Let's talk monsters and from what we see, how these covers tell the story of them in the D&D Next game. For comparison, we'll bring in the other 600-page gorilla into the room and check out the Pathfinder bestiaries as well. We have lightning, gleaming blades out of horror movies, an iconic monster proudly displayed (nice job), and someone fleeing for their life there in horror.

Every inch of this cover is filled with something, it's typical of the "busy" covers of Pathfinder and also comic books. I feel sorry for artists that like the use of negative space or even blank space. The Pathfinder covers typically use a method of foreground (bold elements), middle ground (faded), and background (highly faded), which looks something like the following image. With the three-layer approach, you still get definite large shapes to piece together into images. Most all the D&D Next books are exclusively foreground heavy images (DMG is an exception, but it is still foreground heavy). It's an interesting choice stylistically, heavy black with busy flattened images almost like black shapes from a Noir film.

The tone and message feels different too. In Pathfinder, it looks to be saying a "these are creatures that want to kick your butt" sort of thing. In D&D Next, it says "you will be running for your lives". I hope the game lives up to this and we get generally scary and tough creatures. In 4th Edition, a lot of the creatures felt like chess-game pieces rather than actually frightening beasts and true "monsters". You know, to be a monster, you kind of have to live up to that word. Pathfinder's look scary too, although it is more of a comic-book scary rather than something out of a horror movie. They both have that "imposing" thing going on, with Pathfinder winning on brutality and D&D Next winning on horror.

Yes, I brought up 4th Edition, and here we have WWE Orcus on the cover. It's sad 4th Edition could never get monsters "right" they had to be revised something like three times during the game's history (MM1, revised some in MM2 and 3, and completely redone in the Essentials books). It's a problem of making these things so stat and ability-card heavy. If they play like "magic cards" people are going to find cheats and rules exploits, and it will be hard to ever balance them or get them working or feeling right. Overall, they felt like "magic cards" and not "monsters" to me, and you would sit there wondering why an unmovable 20th level plant creature would have a reflex saving throw so high he would dodge any incoming attack.

It can't move for crying out loud, how did it dodge my attack?

How do I like my monsters? Well, DarkgarX likes his to be tactically challenging, and actually prefers the 4th Edition "playing piece" monsters. He would say "it plays like a game, and it is fun" and leave it at that. In Pathfinder and most editions of D&D, monsters are kinda what they are, some are horribly unbalanced (but have weaknesses), and they fight as hard as their often lengthy stat blocks let them. It takes a lot of time and experience setting up enocouters in other versions of D&D to get them to be a "good fight" but sometimes you really don't want a "good fight".

I still like the 10 Hit Die dragon sleeping in the middle of the room with the band of 1st level characters sneaking around it to steal its treasure. If that dragon wakes up, they'll be running for their lives, and also having the time of their lives as well. It's the "sheer terror" thing the D&D Next cover hints at, and I appreciate that. If it doesn't play out that way in the game, and we are concerned about things like "encounter balance" and "adventure fairness" it will quickly melt away. 4th Edition felt that way, every encounter was a chess match, and they for the most part were meant to be beaten.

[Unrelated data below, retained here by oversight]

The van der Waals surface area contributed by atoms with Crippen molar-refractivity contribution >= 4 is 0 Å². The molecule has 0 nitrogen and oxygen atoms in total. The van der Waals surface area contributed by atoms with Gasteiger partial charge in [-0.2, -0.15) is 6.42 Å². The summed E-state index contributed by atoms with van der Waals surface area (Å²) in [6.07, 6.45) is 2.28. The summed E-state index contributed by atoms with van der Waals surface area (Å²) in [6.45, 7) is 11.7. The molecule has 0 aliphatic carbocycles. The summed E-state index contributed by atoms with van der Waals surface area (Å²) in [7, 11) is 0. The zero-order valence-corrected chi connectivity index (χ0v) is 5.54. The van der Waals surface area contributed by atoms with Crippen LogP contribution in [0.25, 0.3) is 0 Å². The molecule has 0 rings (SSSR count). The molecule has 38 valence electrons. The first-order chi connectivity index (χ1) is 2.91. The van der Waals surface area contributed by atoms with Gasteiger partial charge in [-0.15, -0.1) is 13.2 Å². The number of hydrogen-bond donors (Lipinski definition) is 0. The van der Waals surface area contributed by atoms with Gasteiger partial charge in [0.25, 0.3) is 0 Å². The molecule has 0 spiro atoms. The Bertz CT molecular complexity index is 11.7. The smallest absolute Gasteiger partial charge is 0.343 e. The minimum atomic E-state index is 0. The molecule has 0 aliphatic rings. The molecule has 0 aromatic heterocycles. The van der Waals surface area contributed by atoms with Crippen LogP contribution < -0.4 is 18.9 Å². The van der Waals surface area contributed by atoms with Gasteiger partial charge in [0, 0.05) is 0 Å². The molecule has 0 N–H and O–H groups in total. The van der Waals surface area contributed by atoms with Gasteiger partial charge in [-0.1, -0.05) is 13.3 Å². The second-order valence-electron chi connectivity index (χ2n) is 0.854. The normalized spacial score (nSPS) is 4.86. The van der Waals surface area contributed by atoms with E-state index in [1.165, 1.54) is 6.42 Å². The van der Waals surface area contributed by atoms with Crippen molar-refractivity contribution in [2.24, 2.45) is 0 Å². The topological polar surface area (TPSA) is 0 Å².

I like the scary and horrible old-school monsters, with a nod towards D&D3 and Pathfinder's. I do not like "encounter balance" for the most part, the scenarios and adventures I write are realistic, and it's up to the players to figure out how they want to tackle them. Are they strong enough to fight? Do they avoid fighting them? Is there a way to divide and conquer? Is there magic available that gives us an edge? Monsters are the core of a "difficult problem" that the characters need to figure out how to solve given limited resources - just like any other trick, trap, or challenge in a dungeon or adventure setting.

It remains to be seen what path D&D Next take, and how the art and imagery "sell" the experience versus how it actually comes out on the table.

Sunday, June 1, 2014

Dungeon Mastering in D&D Next

This guy is the lich from the old Tomb of Horrors module, the big bad of that dungeon re-imagined in sort of a movie-like glow. This is also the cover of the Dungeon Master's guide of D&D Next, and this book is painfully coming out in November. I know, it's a long time to wait to have a DMG, and I dislike the staged releases here:

Starter Set = June 15
Player's Handbook = August 19
Monster Manual = September 30
DMG = November 18

Wow, that's a long time to wait. There's supposed to be a free PDF coming out covering play from levels 1-20, but you know, if I'm investing in the core books because I want to play, it's hard to wait until the near beginning of December to have a complete set. I suppose it's being done to create a six-month long buzz for the game, but dammit, if I'm mentally buying in, I want the complete set now.

That guy the lich is casting raise dead on there on the cover? Yeah, he died while waiting for this book to be released.

Enough about sales strategy, and it's going to be tough waiting until December to have a complete picture of this version of the game. Still, what does this cover tell us? That dungeon masters are akin to menacing lich kings who hurl death and terror at the players? Make no mistake, this cover art is about two concepts, control and fear. Raise dead implies servitude and control, and the art style is straight out of a horror movie.